Creativity driving research in outer space

Creativity driving research in outer space

STARTS Talk at ESA/ESTEC – 15th May 2019

June 6, 2019

A report by Miha Turšič

The STARTS Talk at ESA/ESTEC was organised on 15th May 2019 by ILEWG, Waag and European Commission. The main objectives for the event were to explore links between ESA space research activities related to arts and the STARTS programme, to identify benefits and impact of recent art-science collaborations, to showcase artistic, creative and critical methods of research and innovation, and to address human and social challenges in a holistic manner.

Presentations from speakers showcased EC’s engagement in the creative and innovative potential that lie at the intersection of the arts with science and technology (P. Friess), an inclusive approach to space research, recognising a need to involve citizens from a variety of cultural backgrounds and also students (B. Foing), collaborative and transdisciplinary work of students and researchers on evolutionary engineering approach that supports the unpredictability of the outer space conditions (A. Vermeulen), national and European startups taking up space technologies, ranging from earth observation to results of scientific experiments on the ISS (M. Leinweber), and involvement of artists as catalysts into research and innovation projects, but providing alternative means of communication and narratives (A. Bauer).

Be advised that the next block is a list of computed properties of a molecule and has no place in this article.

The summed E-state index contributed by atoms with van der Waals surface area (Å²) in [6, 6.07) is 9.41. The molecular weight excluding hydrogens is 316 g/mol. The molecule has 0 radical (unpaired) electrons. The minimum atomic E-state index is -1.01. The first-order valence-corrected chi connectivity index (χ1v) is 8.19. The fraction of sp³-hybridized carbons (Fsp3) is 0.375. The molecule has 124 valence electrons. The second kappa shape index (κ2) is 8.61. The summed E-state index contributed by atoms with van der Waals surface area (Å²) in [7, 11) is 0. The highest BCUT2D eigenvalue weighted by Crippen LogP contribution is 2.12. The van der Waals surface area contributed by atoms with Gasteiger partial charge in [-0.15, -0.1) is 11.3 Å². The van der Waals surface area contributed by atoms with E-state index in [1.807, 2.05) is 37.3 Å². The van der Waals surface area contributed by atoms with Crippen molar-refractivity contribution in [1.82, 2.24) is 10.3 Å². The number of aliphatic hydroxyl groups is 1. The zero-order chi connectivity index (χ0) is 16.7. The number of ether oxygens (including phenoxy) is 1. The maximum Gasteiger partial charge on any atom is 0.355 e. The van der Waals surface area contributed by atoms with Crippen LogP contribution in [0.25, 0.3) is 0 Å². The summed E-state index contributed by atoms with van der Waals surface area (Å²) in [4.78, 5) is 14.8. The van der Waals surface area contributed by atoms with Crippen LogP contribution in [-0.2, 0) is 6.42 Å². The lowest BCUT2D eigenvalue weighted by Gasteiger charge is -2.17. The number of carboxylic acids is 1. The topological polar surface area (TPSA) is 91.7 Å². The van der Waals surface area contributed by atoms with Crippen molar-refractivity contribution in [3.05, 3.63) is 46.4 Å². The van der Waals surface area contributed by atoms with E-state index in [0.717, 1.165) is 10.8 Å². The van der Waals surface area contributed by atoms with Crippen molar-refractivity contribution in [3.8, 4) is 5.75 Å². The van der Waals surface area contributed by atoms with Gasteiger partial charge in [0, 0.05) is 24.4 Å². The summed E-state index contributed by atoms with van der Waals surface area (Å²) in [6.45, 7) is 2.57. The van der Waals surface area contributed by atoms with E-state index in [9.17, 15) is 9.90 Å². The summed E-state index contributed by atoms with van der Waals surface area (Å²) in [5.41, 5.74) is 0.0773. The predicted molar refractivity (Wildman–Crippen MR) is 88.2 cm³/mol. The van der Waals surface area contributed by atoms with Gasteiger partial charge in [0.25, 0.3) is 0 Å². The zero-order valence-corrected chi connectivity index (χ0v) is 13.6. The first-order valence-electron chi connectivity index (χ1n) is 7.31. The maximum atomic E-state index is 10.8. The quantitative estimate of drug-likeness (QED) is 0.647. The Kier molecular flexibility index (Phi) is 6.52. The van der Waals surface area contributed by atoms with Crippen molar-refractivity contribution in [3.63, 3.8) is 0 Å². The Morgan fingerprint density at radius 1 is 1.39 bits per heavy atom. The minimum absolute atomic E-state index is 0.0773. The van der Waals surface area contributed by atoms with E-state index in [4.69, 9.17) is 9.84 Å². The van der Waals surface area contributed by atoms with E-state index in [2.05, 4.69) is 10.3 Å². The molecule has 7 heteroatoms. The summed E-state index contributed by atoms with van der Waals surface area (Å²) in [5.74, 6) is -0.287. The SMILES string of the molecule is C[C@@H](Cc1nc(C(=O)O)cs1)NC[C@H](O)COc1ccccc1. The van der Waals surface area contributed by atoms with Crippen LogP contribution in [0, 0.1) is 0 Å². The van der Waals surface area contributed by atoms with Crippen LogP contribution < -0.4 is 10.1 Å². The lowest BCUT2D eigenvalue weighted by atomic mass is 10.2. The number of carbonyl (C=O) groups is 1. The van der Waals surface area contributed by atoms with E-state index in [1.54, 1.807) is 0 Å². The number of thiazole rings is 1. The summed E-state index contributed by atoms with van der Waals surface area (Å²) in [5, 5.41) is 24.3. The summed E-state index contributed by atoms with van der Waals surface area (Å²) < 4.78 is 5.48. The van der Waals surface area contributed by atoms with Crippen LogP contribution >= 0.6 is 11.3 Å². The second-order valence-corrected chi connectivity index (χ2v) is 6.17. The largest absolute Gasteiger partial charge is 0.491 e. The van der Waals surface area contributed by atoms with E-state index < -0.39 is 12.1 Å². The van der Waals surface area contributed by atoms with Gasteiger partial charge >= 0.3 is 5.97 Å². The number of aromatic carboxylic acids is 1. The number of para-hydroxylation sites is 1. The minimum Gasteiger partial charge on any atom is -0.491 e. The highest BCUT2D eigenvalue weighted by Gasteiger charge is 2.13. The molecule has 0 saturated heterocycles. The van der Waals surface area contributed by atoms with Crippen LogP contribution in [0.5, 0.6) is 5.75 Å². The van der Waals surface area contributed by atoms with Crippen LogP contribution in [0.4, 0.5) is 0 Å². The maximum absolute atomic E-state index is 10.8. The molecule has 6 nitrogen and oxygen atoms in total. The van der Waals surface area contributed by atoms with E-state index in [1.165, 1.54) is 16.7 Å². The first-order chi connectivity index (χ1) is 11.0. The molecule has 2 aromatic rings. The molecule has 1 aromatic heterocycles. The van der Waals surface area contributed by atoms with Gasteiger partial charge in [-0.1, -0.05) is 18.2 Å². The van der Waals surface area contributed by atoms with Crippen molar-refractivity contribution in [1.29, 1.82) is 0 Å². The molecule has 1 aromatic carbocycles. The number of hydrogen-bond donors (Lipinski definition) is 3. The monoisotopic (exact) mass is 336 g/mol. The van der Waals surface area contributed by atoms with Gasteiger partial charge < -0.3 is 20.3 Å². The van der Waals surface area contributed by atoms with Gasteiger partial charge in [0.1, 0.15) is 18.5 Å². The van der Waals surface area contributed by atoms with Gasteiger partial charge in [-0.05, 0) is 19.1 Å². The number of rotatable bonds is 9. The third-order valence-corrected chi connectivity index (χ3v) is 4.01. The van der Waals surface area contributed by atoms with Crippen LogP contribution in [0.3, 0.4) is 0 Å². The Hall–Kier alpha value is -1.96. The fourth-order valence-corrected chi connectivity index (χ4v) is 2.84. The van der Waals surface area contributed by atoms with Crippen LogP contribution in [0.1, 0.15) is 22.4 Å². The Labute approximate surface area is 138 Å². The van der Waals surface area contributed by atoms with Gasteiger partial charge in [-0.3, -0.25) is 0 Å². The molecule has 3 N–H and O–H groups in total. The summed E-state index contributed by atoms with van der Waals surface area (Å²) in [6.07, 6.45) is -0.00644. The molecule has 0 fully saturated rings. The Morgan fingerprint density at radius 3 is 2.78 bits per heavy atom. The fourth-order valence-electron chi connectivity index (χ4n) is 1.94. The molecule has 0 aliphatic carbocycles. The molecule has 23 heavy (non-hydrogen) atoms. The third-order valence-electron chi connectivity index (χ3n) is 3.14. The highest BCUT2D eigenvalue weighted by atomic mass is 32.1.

The panel discussion clarified that innovation process requires novel perspectives, and that artists usually play a crucial role in this part, also in the existing space sector. Artists have a capacity to point to facts or issues that the society does not want or cannot discuss, have different perspectives when looking at a problem, and are powerful for visualising big challenges. Their artworks frequently lead to a different kind of innovation, and can help to overcome the problem of ‘future literacy’. Furthermore, participants recognised a need for education to encourage feeling at ease in cultural and also methodological diversity. Space technologies are becoming accessible even for the citizens and artists are starting to develop their artistic spacecrafts. The benefits for established space actors and emerging ones can be best identified through collaborative practices.

The outcome of the STARTS Talk at ESA/ESTEC was a mutual recognition, that collaborations are equally important for the development of new technologies, as well as for the identification of new perspectives. Especially collaborative aspects are those who lead not only to new solutions but also a more diverse and vibrant culture. Participants agreed, to support further diversification of research and innovation practices and to work on a more concrete and inclusive European space narrative and European space culture.